Lighter side: Your future employees may be made of metal

Wouldn’t it be nice to be able to program employees to perform their daily tasks without any problems? That possibility may be closer than you think

Lighter side: Your future employees may be made of metal
Robots in the workplace seem like an idea that belongs in Hollywood films, but they may be rolling their way into your office in the not too distant future.

UK company G4S has employed a robotic security guard named Bob for its Gloucestershire headquarters, according to The Daily Mail.

The workplace-cruising droid looks for anything out of place and reports back to his human counterparts.

He can speak to colleagues and ask for help when he gets stuck, and can even plug himself in to  a power supply to charge his battery.

The robot is part of a pilot project by the University of Birmingham to get robots into offices around the world.

But how will HR deal with these workplace automatons?

Performance reviews will certainly be easier – a data printout will likely be able to tell you exactly how well your droid is doing and there will be no chance of them reacting emotionally to criticism.

You’ll only have to deal with broken parts, not broken hearts, and you’ll never end up with a crying robot on your hands needing time off, unless technology advances a long way.

Employee engagement will also be a cinch. According to an NBC News article, the perks of robot employees include the fact that they make fewer mistakes than humans and they don’t get bored.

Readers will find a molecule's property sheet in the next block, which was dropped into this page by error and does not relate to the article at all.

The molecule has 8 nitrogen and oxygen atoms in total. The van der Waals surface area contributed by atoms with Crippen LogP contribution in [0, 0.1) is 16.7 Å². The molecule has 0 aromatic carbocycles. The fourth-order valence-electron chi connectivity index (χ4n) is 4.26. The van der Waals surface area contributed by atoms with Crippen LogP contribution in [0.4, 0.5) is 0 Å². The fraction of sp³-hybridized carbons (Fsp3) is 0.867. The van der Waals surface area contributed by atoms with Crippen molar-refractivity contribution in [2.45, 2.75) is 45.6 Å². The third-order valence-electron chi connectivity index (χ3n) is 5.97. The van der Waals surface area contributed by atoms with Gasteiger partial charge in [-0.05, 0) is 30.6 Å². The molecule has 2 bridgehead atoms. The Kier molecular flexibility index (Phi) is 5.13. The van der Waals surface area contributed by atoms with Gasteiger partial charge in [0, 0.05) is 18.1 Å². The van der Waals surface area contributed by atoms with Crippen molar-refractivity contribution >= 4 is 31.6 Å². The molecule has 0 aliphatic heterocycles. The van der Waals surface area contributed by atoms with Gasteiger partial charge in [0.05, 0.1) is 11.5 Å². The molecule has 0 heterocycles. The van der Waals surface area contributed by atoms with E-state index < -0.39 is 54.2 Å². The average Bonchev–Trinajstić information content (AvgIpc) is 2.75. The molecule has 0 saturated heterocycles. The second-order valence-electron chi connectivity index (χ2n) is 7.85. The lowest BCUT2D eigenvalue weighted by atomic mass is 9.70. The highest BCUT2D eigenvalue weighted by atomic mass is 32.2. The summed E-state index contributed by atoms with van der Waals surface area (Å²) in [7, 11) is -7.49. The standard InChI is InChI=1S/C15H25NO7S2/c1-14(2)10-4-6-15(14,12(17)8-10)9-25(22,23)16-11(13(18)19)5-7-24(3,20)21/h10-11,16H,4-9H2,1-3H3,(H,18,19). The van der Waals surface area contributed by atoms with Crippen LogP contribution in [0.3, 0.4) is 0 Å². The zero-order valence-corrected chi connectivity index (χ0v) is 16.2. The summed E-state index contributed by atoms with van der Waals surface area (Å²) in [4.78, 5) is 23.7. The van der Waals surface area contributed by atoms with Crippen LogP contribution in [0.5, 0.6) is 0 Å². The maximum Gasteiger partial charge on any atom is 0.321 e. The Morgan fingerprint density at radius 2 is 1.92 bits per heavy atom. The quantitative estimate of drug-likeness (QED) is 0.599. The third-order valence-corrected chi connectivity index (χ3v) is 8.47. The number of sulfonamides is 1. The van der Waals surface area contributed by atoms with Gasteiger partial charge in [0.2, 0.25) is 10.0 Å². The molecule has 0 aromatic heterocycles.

You’re not going to catch them spending all day on Facebook or taking extra-long lunch breaks.

And forget about employee wellness programs – the only service you’d need would be a technician on hand to provide tune-ups and repairs.

There’s still the chance of human employees feeling harassed by their robot counterparts, particularly if the robots are designed to monitor behaviour, but fixing the situation would probably be as easy as pushing a few buttons or having the robot monitor a different area.

Or if you want a robot that understands how people feel, you could employ the Japanese robot named Pepper which is designed to read human emotions, using cloud-based artificial intelligence to study gestures, expressions and speech tones.

Pepper has no legs, but it does have gesticulating hands.

What do you think would be the pros and cons of robotic workers?

Recent articles & video

EEOC slaps Tesla with "widespread and ongoing" racism lawsuit

Game-based learning: Could it work for your organisation?

Government shutdown will bring 'confusion for HR,' says lawyer

What should be in a mutual NDA template?

Most Read Articles

California minimum wage set to increase Jan. 1, 2024

UAW strike expands to include more facilities around the country

Proposed employment bill would mean more post-pandemic rehires